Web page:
Children/Finance I advise my clients not to get carried away in disputing the main suit divorce proceedings as outlined above, particularly if the marriage has indeed come to a conclusion. The key focus from the outset should be trying to sort out the substantive matters, i.e., the arrangements for the child/children and reaching an agreement on the financial aspects. On the issue of child arrangements, if the parties are unable to reach an agreement between themselves, it is open to either party to make an application to the court for a Child Arrangements Order. The court determines such applications based on the ‘welfare principle’, i.e., the child/children’s’ interests are paramount. The initial stages of this process are most conciliatory with a strong encouragement for the parties to ultimately reach an agreement. Any such agreement can then be drawn up as a court order. In the absence of agreement, then the matter gets listed for a contested/final hearing at which point the decision will be up to a judge or magistrates and the key question for the court will be ultimately what is/are in the children’s best interests.

Turning now to financial matters, in order to assess the finances there is a disclosure requirement, i.e., the parties must disclose to each other details of their finances by completing financial statements (Form E’s), which are then simultaneously exchanged. At that stage, one can determine the extent of the matrimonial pot and thereafter try to reach a sensible and fair solution. It is very much advisable to have any agreement drawn up as a court order and lodged with the court to avoid any problems further down the line. In the absence of agreement, it is open to either party to make an application to the court for financial remedy proceedings.

Section 25 Factors In considering matrimonial finances, the court will be guided by Section 25 of the Matrimonial Causes Act 1973. First consideration for the court will be given to the welfare of any child of the family who has not attained the age of 18. Furthermore, the court will consider the following:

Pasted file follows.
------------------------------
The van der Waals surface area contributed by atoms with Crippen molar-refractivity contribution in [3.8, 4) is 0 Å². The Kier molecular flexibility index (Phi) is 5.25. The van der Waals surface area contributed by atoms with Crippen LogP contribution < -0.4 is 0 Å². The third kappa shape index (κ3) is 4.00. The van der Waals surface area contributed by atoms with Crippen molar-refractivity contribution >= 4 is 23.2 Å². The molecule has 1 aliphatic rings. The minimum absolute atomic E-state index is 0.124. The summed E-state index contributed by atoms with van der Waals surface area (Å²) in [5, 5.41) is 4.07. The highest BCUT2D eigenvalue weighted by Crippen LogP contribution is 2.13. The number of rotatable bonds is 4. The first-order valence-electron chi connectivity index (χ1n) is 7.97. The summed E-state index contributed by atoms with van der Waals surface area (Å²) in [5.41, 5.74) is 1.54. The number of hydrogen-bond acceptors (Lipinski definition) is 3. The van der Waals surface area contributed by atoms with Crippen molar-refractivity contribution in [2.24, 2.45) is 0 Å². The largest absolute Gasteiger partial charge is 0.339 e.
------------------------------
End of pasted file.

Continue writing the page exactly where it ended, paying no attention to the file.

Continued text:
a) The income, earning capacity, property and other financial resources which each of the parties in the marriage has, or is likely to have, in the foreseeable future, including in the case of earning capacity, any increases in that capacity which it would, in the opinion of the court, be reasonable to expect a party to the marriage to take steps to acquire.
b) The financial needs, obligations and responsibilities which each of the parties to the marriage has, or is likely to have, in the foreseeable future.
c) The standard of living enjoyed by the family before the breakdown of the marriage.
d) The age of each party to the marriage and the duration of the marriage.
e) Any physical or mental disability of either of the parties to the marriage.
f) The contributions which each of the parties has made, or is likely in the foreseeable future to make, to the welfare of the family, including any contribution by looking after the home or caring for the family.
g) The conduct of each of the parties, if that conduct is such that it would, in the opinion of the court, be inequitable to disregard.

Family law has evolved over the course of recent years, and although in some circumstances it is necessary to litigate, proactive family lawyers will try and look for sensible ways of settling cases, if possible outside of the court arena. As alluded to above, it is most important that parties contemplating divorce obtain the right advice from the outset to avoid greater difficulties further down the line. 

 Joseph Hendron - Partner at J W Hughes & Co LLP

Contact: Joseph Hendron 01492 874774